UFG Goes Hands on With Race The Sun!

In the past I’ve played my fair share endless running games and for whatever reason they don’t tend to hold my attention. Not sure if it’s because of the fact that there is no actual way to win, just a high score to reach or because there isn’t much to them beyond dodging obstacles while moving in one direction. Either way, I’d grow bored with them rather quickly. That wasn’t the case with Flippfly’s Race the Sun, a new “endless” title.

The premise is simple; you fly a solar powered craft that can only stay in the air as long as it is in direct sunlight. The challenge is that the sun is continually setting so you have to race to keep up with its rays. In order to keep up, you have to maneuver around objects, stay out of the shadows, and collect boosts along the way. Again, based on what I’ve seen of the game and the genre as a whole, I expected it to be worth playing…just not for a long period of time. What I didn’t expect was to be so hooked as to lose track of time; hours after starting it up, I was still telling myself “just one more try”.

I think most of the fun has to do with how attributes are unlocked, changed and/or moved around.  To better explain this, let me walk you through my first experience playing Race the Sun. Upon starting the game, I was “flown” into the first area of my flight with little to no warning. All I knew was that I was supposed to fly forwards while dodging large, solid shapes. After flying around for a bit, I noticed blue floating holograms that I later discovered were to be collected for points. After a few minutes or so, my game ended due to the sun setting. I figured I’d had done well because I didn’t crash into anything (and I collected a lot of the blue holograms). The next screen that popped up showed my score, how far I’d gone, and more. Simple right?

That’s when the game decided to let me know that there was more to it than what I had just done. Because I had scored a decent amount of points, I had unlocked an upgrade for the game – I didn’t even know there was an upgrade system. My upgrade produced a new type of hologram, called a boost, that had the ability to reverse time. It is described as a time reversal  but what it does is speed up your ship whenever you fly through it, getting you closer to the sun and allowing for more time to play. Playing again, I was able to get much farther through the game’s areas (think one linear map with multiple sections acting as stages) as I did a pretty good job of keeping up with the sun. Getting to latter sections of the level revealed new environmental elements like moving shapes, secret portals, and collapsing platforms that fell into place, forming bridges. The speed at which my ship flew and the surprising introduction of a new obstacle often resulted in me crashing into a wall. Then I’d be taken back to the score screen to see how well I did and if I’d unlocked anything.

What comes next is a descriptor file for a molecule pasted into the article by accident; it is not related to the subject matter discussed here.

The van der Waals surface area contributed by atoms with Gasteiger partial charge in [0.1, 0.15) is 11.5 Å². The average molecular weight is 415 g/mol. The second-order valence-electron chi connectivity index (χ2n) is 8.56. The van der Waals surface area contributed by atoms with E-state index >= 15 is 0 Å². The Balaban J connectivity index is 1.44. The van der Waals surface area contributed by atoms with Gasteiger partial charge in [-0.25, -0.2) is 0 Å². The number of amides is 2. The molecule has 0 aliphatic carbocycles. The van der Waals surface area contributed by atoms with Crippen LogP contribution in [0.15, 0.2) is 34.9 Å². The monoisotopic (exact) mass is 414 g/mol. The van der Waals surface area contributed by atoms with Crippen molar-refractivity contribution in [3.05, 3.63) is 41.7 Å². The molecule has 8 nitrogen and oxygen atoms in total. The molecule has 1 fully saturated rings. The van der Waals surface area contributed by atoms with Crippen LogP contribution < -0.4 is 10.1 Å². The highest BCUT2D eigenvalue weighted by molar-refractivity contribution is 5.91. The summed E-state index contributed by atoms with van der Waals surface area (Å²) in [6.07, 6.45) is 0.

At first, I didn’t like the concept of not being able to go very far without unlocking more items. There was no choice but to fail when starting out, no matter how good I was. What I didn’t  realize was that the game was slowly revealing its more complex self, which pushed me to keep playing. Before long I had unlocked a multiplier that would increase my points based on how many blue holograms I picked up, a green hologram that allowed me to jump over obstacles, and more. The same thing was happening with the environment. Each advancing flight manifested new obstacles and  landscapes. One area showed rockets being launched into the distance that eventually landed in my flight path and exploded upon impact. If I was too close to the explosion the blinding light would…well, blind me making it easier to run into another obstacle. Basically, what I’m saying is that what annoyed me at first (the gradual unlock of gameplay elements) became my main reason to keep going. That’s not to say that the game wasn’t fun; it felt great to able to avoid a collision by mere inches before boosting off of a ramp and flying over a mountain towards the sun.

I don’t want to go too far into my time with the game as it’s still in beta (and this isn’t my review). I do want to point out a couple cool game mechanics though. Every day the map changes to a new design, meaning you’ll always see something different with repeated play. Not only that, but since each new map requires a new leaderboard, the names are locked in daily before a new board is set up. For once it’s possible to be at the top of a leaderboard and stay there. The last cool mechanic is the option to make your own maps, though this isn’t completely implemented just yet. I did, however, see a custom map that changed the perspective from a third person view (behind the ship) to a top-down one instead. All of these things add to the life of the game in rather cool ways. And, since the maps change every day and there are custom maps to download, it’s possible to experience a new “flight” every time you play.

Race the Sun has surprised me with how fun an endless flying game can be. The slow peal of game layers adds to the experience in a profound way. Because they lock in the leaderboard placements, Flippfly has successfully reinstated the appeal of earning a high score; something that was previously unique to classic arcade games. Again, this isn’t my review of the game. However, I think everyone should at least try out the beta. As it stands, Race the Sun is a very fun and additive game to play!

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